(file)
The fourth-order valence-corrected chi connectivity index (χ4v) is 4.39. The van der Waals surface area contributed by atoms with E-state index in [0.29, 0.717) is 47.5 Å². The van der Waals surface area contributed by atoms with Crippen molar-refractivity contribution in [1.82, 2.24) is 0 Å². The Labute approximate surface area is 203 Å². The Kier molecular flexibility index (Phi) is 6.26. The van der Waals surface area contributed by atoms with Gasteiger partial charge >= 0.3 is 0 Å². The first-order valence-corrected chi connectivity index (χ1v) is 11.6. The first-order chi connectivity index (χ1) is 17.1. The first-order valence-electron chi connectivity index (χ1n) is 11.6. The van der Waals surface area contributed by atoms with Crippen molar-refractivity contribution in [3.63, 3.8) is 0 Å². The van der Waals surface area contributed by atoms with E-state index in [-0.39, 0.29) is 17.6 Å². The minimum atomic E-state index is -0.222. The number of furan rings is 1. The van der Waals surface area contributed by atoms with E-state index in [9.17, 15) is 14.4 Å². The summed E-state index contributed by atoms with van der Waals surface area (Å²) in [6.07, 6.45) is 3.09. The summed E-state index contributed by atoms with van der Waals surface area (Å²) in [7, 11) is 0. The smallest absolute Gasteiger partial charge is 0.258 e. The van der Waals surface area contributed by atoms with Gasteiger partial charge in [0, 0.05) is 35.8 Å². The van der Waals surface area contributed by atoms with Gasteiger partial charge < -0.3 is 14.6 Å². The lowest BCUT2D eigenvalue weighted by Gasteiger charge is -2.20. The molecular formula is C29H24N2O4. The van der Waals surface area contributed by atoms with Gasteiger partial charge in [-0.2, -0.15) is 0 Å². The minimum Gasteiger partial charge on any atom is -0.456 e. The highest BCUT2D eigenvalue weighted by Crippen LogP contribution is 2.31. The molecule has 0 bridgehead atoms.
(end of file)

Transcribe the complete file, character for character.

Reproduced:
The fourth-order valence-corrected chi connectivity index (χ4v) is 4.39. The van der Waals surface area contributed by atoms with E-state index in [0.29, 0.717) is 47.5 Å². The van der Waals surface area contributed by atoms with Crippen molar-refractivity contribution in [1.82, 2.24) is 0 Å². The Labute approximate surface area is 203 Å². The Kier molecular flexibility index (Phi) is 6.26. The van der Waals surface area contributed by atoms with Gasteiger partial charge >= 0.3 is 0 Å². The first-order valence-corrected chi connectivity index (χ1v) is 11.6. The first-order chi connectivity index (χ1) is 17.1. The first-order valence-electron chi connectivity index (χ1n) is 11.6. The van der Waals surface area contributed by atoms with Crippen molar-refractivity contribution in [3.63, 3.8) is 0 Å². The van der Waals surface area contributed by atoms with E-state index in [-0.39, 0.29) is 17.6 Å². The minimum atomic E-state index is -0.222. The number of furan rings is 1. The van der Waals surface area contributed by atoms with E-state index in [9.17, 15) is 14.4 Å². The summed E-state index contributed by atoms with van der Waals surface area (Å²) in [6.07, 6.45) is 3.09. The summed E-state index contributed by atoms with van der Waals surface area (Å²) in [7, 11) is 0. The smallest absolute Gasteiger partial charge is 0.258 e. The van der Waals surface area contributed by atoms with Gasteiger partial charge in [0, 0.05) is 35.8 Å². The van der Waals surface area contributed by atoms with Gasteiger partial charge < -0.3 is 14.6 Å². The lowest BCUT2D eigenvalue weighted by Gasteiger charge is -2.20. The molecular formula is C29H24N2O4. The van der Waals surface area contributed by atoms with Gasteiger partial charge in [-0.2, -0.15) is 0 Å². The minimum Gasteiger partial charge on any atom is -0.456 e. The highest BCUT2D eigenvalue weighted by Crippen LogP contribution is 2.31. The molecule has 0 bridgehead atoms.